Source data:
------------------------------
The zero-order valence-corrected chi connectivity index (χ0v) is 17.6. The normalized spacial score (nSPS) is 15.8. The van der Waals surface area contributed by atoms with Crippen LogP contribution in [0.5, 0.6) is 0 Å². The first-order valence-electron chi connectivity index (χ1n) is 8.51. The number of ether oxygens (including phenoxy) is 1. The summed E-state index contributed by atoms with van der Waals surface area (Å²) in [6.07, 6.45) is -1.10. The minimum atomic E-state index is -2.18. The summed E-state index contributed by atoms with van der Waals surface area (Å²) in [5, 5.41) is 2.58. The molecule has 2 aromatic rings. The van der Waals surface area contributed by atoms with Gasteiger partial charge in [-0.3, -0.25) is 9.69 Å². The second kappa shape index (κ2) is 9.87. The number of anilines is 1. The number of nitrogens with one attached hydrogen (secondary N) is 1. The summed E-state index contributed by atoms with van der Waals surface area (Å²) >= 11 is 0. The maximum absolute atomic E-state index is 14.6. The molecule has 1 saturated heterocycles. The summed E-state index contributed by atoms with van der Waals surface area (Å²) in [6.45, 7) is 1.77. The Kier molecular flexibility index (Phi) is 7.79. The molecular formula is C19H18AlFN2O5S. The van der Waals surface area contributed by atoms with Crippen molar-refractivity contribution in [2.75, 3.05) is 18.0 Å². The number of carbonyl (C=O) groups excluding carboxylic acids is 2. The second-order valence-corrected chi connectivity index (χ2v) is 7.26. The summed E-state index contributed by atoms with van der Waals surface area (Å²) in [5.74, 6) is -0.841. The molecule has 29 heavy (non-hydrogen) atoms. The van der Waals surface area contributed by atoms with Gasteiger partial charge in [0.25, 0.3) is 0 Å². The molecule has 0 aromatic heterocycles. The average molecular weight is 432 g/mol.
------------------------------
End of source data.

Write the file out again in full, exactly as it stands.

The zero-order valence-corrected chi connectivity index (χ0v) is 17.6. The normalized spacial score (nSPS) is 15.8. The van der Waals surface area contributed by atoms with Crippen LogP contribution in [0.5, 0.6) is 0 Å². The first-order valence-electron chi connectivity index (χ1n) is 8.51. The number of ether oxygens (including phenoxy) is 1. The summed E-state index contributed by atoms with van der Waals surface area (Å²) in [6.07, 6.45) is -1.10. The minimum atomic E-state index is -2.18. The summed E-state index contributed by atoms with van der Waals surface area (Å²) in [5, 5.41) is 2.58. The molecule has 2 aromatic rings. The van der Waals surface area contributed by atoms with Gasteiger partial charge in [-0.3, -0.25) is 9.69 Å². The second kappa shape index (κ2) is 9.87. The number of anilines is 1. The number of nitrogens with one attached hydrogen (secondary N) is 1. The summed E-state index contributed by atoms with van der Waals surface area (Å²) >= 11 is 0. The maximum absolute atomic E-state index is 14.6. The molecule has 1 saturated heterocycles. The summed E-state index contributed by atoms with van der Waals surface area (Å²) in [6.45, 7) is 1.77. The Kier molecular flexibility index (Phi) is 7.79. The molecular formula is C19H18AlFN2O5S. The van der Waals surface area contributed by atoms with Crippen molar-refractivity contribution in [2.75, 3.05) is 18.0 Å². The number of carbonyl (C=O) groups excluding carboxylic acids is 2. The second-order valence-corrected chi connectivity index (χ2v) is 7.26. The summed E-state index contributed by atoms with van der Waals surface area (Å²) in [5.74, 6) is -0.841. The molecule has 29 heavy (non-hydrogen) atoms. The van der Waals surface area contributed by atoms with Gasteiger partial charge in [0.25, 0.3) is 0 Å². The molecule has 0 aromatic heterocycles. The average molecular weight is 432 g/mol.